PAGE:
Nicaragua Initial Reflections


It has been an incredible first day. We arrived at the Villa in the early afternoon and had a little bit of downtime to settle in as a heavy rainstorm came through. Later, we got to help set up a volleyball net and put together gift bags for tomorrow’s family carnival. My favorite part of the day came in the evening as we got to meet and interact with the girls at the Villa for the first time. It was difficult initially to communicate since many of them did not speak much English but we were able to get past the language barrier and have so much fun together. I don’t think I’ve ever laughed so much in my life. The girls taught us lots of fun games and soon there was tons of clapping and singing everywhere. I spent time with two girls in particular: Allison & Alexandria, and I couldn’t stop smiling and laughing as we played together. We communicated in simple sentences, and they taught me a lot of new Spanish words. I never expected to fall in love with this place so quickly. I am excited for what God has in store for the rest of the week!

Britnee Joaquin, sophomore, Simi Valley, CA

Processed with VSCO with f1 preset

Any time you visit a new country, inevitably you’re going to experience that strange period of adjustment where you’re bombarded by new smells, new sights, a new climate, and the sounds of voices speaking rapidly in a language that’s completely foreign to you. Sometimes, you even have to change habits or routines that you usually do without thinking (even simple things, like learning to navigate Nicaraguan plumbing).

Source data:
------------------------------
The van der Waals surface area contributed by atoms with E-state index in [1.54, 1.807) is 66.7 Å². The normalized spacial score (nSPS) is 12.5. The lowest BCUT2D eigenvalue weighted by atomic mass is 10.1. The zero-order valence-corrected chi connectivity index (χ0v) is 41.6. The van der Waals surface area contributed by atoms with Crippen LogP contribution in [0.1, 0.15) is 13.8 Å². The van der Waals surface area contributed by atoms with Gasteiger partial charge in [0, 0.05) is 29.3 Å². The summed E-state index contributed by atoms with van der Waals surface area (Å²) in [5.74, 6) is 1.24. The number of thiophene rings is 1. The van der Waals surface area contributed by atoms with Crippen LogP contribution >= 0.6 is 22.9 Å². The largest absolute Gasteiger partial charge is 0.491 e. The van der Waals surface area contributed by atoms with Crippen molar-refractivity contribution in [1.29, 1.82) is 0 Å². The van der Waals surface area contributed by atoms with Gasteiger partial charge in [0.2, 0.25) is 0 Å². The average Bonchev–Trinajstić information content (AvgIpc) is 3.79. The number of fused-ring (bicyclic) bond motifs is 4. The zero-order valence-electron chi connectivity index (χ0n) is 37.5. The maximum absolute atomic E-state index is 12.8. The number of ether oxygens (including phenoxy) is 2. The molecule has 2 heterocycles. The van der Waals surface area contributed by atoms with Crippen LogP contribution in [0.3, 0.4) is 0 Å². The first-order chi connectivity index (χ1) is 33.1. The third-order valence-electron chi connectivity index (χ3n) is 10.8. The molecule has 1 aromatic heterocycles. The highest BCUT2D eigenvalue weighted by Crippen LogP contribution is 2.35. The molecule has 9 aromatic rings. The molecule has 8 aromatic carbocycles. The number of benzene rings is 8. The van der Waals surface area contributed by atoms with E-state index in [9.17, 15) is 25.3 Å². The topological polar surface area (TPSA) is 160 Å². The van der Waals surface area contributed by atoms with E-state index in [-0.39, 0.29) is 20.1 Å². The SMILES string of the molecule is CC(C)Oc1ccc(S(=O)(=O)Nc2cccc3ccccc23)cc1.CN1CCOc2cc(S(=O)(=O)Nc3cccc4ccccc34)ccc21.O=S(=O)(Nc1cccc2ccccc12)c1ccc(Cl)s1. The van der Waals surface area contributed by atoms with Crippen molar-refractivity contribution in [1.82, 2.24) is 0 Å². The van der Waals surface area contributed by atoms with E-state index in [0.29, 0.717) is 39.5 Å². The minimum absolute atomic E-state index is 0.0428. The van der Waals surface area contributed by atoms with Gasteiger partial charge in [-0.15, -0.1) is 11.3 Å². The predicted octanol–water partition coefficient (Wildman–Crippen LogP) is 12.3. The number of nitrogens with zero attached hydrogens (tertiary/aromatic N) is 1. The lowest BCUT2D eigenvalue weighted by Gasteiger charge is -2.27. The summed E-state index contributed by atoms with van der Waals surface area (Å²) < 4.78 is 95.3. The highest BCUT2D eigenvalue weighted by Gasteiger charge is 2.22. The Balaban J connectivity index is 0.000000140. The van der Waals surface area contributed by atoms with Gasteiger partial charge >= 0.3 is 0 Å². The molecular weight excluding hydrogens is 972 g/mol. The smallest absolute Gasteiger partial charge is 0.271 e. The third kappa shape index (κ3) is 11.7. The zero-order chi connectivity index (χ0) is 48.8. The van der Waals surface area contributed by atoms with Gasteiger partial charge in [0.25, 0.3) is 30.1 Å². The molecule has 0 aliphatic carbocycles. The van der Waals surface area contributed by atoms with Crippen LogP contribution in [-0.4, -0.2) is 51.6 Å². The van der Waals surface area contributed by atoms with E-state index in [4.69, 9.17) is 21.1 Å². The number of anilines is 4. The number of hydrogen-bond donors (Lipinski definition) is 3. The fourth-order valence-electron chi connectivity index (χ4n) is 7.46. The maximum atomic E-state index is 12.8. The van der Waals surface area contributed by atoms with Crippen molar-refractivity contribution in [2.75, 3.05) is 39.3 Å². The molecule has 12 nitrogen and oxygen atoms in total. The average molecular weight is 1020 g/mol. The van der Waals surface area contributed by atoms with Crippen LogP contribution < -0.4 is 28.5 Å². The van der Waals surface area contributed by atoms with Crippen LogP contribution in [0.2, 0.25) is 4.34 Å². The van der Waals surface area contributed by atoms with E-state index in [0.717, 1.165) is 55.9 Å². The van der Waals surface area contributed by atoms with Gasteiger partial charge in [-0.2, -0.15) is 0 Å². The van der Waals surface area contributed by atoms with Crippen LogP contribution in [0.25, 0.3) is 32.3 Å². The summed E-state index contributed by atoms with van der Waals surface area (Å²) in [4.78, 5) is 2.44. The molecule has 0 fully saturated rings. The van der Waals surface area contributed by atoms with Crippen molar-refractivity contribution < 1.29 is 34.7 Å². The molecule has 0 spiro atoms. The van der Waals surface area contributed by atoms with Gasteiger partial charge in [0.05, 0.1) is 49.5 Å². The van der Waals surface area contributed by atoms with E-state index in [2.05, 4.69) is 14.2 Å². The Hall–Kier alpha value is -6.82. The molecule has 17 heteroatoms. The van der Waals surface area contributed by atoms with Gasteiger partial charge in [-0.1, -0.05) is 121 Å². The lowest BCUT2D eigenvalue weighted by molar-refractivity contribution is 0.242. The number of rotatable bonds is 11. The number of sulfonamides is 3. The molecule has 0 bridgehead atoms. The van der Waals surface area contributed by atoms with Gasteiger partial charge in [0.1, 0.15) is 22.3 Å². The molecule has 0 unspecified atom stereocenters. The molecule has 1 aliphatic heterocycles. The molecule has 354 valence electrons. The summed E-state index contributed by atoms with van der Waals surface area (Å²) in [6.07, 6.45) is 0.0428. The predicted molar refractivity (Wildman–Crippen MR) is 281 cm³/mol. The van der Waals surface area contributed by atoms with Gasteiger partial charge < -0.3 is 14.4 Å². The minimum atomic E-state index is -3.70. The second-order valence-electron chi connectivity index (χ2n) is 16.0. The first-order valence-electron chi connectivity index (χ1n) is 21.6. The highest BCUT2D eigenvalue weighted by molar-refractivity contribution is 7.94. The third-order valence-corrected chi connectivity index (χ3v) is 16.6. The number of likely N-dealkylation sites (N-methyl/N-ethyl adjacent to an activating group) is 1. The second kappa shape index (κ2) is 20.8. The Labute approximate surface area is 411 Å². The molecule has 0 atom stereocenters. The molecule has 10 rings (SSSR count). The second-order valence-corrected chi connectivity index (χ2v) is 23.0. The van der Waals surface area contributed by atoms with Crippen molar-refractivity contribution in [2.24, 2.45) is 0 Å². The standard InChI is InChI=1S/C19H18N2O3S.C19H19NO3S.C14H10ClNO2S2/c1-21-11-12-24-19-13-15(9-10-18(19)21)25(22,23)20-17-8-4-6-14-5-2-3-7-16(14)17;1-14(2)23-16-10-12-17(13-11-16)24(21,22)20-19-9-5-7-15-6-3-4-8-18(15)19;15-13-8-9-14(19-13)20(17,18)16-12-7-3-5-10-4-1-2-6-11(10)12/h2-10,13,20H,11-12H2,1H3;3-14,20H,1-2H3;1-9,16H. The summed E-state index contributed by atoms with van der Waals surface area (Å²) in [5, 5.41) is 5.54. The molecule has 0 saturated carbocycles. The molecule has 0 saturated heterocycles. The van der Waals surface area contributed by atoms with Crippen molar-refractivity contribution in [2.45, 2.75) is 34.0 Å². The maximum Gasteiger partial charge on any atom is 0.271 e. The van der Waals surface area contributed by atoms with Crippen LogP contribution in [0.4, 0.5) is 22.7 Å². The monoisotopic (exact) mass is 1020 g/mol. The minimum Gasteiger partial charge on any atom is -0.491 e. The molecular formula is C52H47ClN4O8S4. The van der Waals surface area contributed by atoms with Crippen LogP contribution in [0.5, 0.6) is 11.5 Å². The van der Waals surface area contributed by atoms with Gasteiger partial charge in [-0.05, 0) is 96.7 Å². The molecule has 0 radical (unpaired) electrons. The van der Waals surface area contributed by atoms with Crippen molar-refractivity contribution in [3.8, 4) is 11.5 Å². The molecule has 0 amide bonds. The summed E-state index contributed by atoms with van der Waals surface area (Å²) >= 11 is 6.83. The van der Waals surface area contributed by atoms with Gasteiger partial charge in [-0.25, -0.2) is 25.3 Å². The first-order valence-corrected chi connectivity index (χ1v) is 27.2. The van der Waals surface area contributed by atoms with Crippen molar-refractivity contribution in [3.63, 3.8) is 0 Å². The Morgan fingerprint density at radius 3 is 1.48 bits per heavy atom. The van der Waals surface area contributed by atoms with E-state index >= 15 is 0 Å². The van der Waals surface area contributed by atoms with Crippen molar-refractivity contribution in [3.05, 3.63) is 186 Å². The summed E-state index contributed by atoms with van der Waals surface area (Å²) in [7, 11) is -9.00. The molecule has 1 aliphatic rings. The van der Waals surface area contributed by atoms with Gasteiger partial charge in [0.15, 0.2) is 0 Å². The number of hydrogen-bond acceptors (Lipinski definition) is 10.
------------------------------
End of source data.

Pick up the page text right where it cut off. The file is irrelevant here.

At first, these things are completely overwhelming. They may cause you to be anxious, but as time goes on (even within a day or two) you slowly begin to adjust. We arrived late last night in Nicaragua, around midnight or so. As soon as we left the airport, the significance of the difference in culture was immediate.

However, as today went on, though, the shock began to dull. The Spanish becomes less foreign and more familiar. I took Spanish in both high school and college, and I find that the longer I’m around it, the more I began I began to think in it, read it automatically, and speak it naturally.

We also met the girls living at the Villa Esperanza tonight, and it some way, interacting with them was kind of like adjusting to the culture. At first, things are awkward, and you’re anxious and shy, and you find yourself staring at your shoes or into your bowl of ice cream. But as time went on, we began speaking with the girls in a funny mix of Spanish and English. We played fast hand games until our palms were red, discussed hobbies, family and food, (“Te gusta jamon en tu pizza?”) and laughed till our sides hurt.

It’s only our first day here, and it’s already been wonderful, but I know that even greater things are yet to come and that God has something important for each of us here in Managua.

Days like this remind me that all things worth having take time and patience—language, relationships, and even remembering to throw away your toilet paper instead of flushing it.


Zoe Herron, junior, Olympia, WA

Related Posts